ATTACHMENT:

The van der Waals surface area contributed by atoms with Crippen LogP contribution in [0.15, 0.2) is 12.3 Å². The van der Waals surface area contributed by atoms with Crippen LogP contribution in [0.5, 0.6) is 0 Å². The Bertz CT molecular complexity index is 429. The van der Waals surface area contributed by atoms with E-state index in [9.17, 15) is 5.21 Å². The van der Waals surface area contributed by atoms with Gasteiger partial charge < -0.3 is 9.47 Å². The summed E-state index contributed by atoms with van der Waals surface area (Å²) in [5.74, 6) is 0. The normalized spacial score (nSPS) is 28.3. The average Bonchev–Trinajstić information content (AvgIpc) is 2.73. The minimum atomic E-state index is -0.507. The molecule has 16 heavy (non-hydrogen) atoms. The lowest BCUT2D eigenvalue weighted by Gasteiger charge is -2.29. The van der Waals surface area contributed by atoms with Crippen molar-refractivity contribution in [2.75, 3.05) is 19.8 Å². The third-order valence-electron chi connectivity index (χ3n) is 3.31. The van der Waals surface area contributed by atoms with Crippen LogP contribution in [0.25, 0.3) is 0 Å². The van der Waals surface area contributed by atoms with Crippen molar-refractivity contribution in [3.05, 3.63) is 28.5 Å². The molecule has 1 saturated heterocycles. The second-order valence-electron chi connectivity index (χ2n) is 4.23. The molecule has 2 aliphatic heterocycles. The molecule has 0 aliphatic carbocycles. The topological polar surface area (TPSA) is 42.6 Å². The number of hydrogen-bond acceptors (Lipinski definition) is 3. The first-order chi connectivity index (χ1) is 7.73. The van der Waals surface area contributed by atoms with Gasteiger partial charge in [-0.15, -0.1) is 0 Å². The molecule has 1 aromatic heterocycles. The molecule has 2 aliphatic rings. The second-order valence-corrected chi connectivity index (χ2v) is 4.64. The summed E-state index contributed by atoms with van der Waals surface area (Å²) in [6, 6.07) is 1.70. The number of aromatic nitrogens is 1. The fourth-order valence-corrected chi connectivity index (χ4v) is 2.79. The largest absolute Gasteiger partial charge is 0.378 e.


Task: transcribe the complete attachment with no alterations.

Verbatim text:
The van der Waals surface area contributed by atoms with Crippen LogP contribution in [0.15, 0.2) is 12.3 Å². The van der Waals surface area contributed by atoms with Crippen LogP contribution in [0.5, 0.6) is 0 Å². The Bertz CT molecular complexity index is 429. The van der Waals surface area contributed by atoms with E-state index in [9.17, 15) is 5.21 Å². The van der Waals surface area contributed by atoms with Gasteiger partial charge < -0.3 is 9.47 Å². The summed E-state index contributed by atoms with van der Waals surface area (Å²) in [5.74, 6) is 0. The normalized spacial score (nSPS) is 28.3. The average Bonchev–Trinajstić information content (AvgIpc) is 2.73. The minimum atomic E-state index is -0.507. The molecule has 16 heavy (non-hydrogen) atoms. The lowest BCUT2D eigenvalue weighted by Gasteiger charge is -2.29. The van der Waals surface area contributed by atoms with Crippen molar-refractivity contribution in [2.75, 3.05) is 19.8 Å². The third-order valence-electron chi connectivity index (χ3n) is 3.31. The van der Waals surface area contributed by atoms with Crippen LogP contribution in [0.25, 0.3) is 0 Å². The van der Waals surface area contributed by atoms with Crippen molar-refractivity contribution in [3.05, 3.63) is 28.5 Å². The molecule has 1 saturated heterocycles. The second-order valence-electron chi connectivity index (χ2n) is 4.23. The molecule has 2 aliphatic heterocycles. The molecule has 0 aliphatic carbocycles. The topological polar surface area (TPSA) is 42.6 Å². The number of hydrogen-bond acceptors (Lipinski definition) is 3. The first-order chi connectivity index (χ1) is 7.73. The van der Waals surface area contributed by atoms with Gasteiger partial charge in [-0.15, -0.1) is 0 Å². The molecule has 1 aromatic heterocycles. The molecule has 2 aliphatic rings. The second-order valence-corrected chi connectivity index (χ2v) is 4.64. The summed E-state index contributed by atoms with van der Waals surface area (Å²) in [6, 6.07) is 1.70. The number of aromatic nitrogens is 1. The fourth-order valence-corrected chi connectivity index (χ4v) is 2.79. The largest absolute Gasteiger partial charge is 0.378 e.